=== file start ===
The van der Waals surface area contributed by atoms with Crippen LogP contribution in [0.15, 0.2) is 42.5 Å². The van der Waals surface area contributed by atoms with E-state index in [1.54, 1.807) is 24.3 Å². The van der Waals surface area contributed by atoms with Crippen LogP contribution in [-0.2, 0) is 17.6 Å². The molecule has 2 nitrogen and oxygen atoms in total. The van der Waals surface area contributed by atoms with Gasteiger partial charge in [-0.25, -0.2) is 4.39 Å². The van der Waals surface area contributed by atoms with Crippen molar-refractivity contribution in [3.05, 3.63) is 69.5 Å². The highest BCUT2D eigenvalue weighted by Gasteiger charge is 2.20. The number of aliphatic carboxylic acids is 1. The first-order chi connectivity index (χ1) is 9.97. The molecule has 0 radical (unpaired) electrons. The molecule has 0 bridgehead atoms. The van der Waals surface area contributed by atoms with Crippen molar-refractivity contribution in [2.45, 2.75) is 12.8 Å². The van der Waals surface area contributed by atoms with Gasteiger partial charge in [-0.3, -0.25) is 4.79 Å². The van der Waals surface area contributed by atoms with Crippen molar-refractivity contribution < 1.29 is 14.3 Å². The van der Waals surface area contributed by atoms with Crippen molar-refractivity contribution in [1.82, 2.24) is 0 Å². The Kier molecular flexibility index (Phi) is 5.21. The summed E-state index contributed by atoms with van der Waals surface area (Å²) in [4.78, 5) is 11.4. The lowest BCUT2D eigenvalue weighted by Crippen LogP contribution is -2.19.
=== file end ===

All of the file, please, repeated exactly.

The van der Waals surface area contributed by atoms with Crippen LogP contribution in [0.15, 0.2) is 42.5 Å². The van der Waals surface area contributed by atoms with E-state index in [1.54, 1.807) is 24.3 Å². The van der Waals surface area contributed by atoms with Crippen LogP contribution in [-0.2, 0) is 17.6 Å². The molecule has 2 nitrogen and oxygen atoms in total. The van der Waals surface area contributed by atoms with Gasteiger partial charge in [-0.25, -0.2) is 4.39 Å². The van der Waals surface area contributed by atoms with Crippen molar-refractivity contribution in [3.05, 3.63) is 69.5 Å². The highest BCUT2D eigenvalue weighted by Gasteiger charge is 2.20. The number of aliphatic carboxylic acids is 1. The first-order chi connectivity index (χ1) is 9.97. The molecule has 0 radical (unpaired) electrons. The molecule has 0 bridgehead atoms. The van der Waals surface area contributed by atoms with Crippen molar-refractivity contribution in [2.45, 2.75) is 12.8 Å². The van der Waals surface area contributed by atoms with Gasteiger partial charge in [-0.3, -0.25) is 4.79 Å². The van der Waals surface area contributed by atoms with Crippen molar-refractivity contribution < 1.29 is 14.3 Å². The van der Waals surface area contributed by atoms with Crippen molar-refractivity contribution in [1.82, 2.24) is 0 Å². The Kier molecular flexibility index (Phi) is 5.21. The summed E-state index contributed by atoms with van der Waals surface area (Å²) in [4.78, 5) is 11.4. The lowest BCUT2D eigenvalue weighted by Crippen LogP contribution is -2.19.